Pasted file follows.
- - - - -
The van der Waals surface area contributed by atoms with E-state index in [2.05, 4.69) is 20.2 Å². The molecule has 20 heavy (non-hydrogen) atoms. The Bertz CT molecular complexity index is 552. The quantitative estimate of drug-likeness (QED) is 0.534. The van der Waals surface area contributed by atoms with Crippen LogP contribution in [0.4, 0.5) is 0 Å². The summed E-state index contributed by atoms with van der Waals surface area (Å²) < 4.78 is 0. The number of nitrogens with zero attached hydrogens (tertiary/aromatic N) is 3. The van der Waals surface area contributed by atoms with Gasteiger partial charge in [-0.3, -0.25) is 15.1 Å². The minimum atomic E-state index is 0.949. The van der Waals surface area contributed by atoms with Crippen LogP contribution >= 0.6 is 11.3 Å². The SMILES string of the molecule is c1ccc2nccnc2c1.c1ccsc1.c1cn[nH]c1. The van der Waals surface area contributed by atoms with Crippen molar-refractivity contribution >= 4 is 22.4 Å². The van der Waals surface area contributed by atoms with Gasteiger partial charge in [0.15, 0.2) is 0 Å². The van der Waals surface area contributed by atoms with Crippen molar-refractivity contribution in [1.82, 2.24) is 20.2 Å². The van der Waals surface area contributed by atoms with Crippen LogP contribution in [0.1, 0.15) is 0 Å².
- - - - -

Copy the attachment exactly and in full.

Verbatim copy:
The van der Waals surface area contributed by atoms with E-state index in [2.05, 4.69) is 20.2 Å². The molecule has 20 heavy (non-hydrogen) atoms. The Bertz CT molecular complexity index is 552. The quantitative estimate of drug-likeness (QED) is 0.534. The van der Waals surface area contributed by atoms with Crippen LogP contribution in [0.4, 0.5) is 0 Å². The summed E-state index contributed by atoms with van der Waals surface area (Å²) < 4.78 is 0. The number of nitrogens with zero attached hydrogens (tertiary/aromatic N) is 3. The van der Waals surface area contributed by atoms with Gasteiger partial charge in [-0.3, -0.25) is 15.1 Å². The minimum atomic E-state index is 0.949. The van der Waals surface area contributed by atoms with Crippen LogP contribution >= 0.6 is 11.3 Å². The SMILES string of the molecule is c1ccc2nccnc2c1.c1ccsc1.c1cn[nH]c1. The van der Waals surface area contributed by atoms with Crippen molar-refractivity contribution >= 4 is 22.4 Å². The van der Waals surface area contributed by atoms with Gasteiger partial charge in [0.15, 0.2) is 0 Å². The van der Waals surface area contributed by atoms with Crippen molar-refractivity contribution in [1.82, 2.24) is 20.2 Å². The van der Waals surface area contributed by atoms with Crippen LogP contribution in [0.1, 0.15) is 0 Å².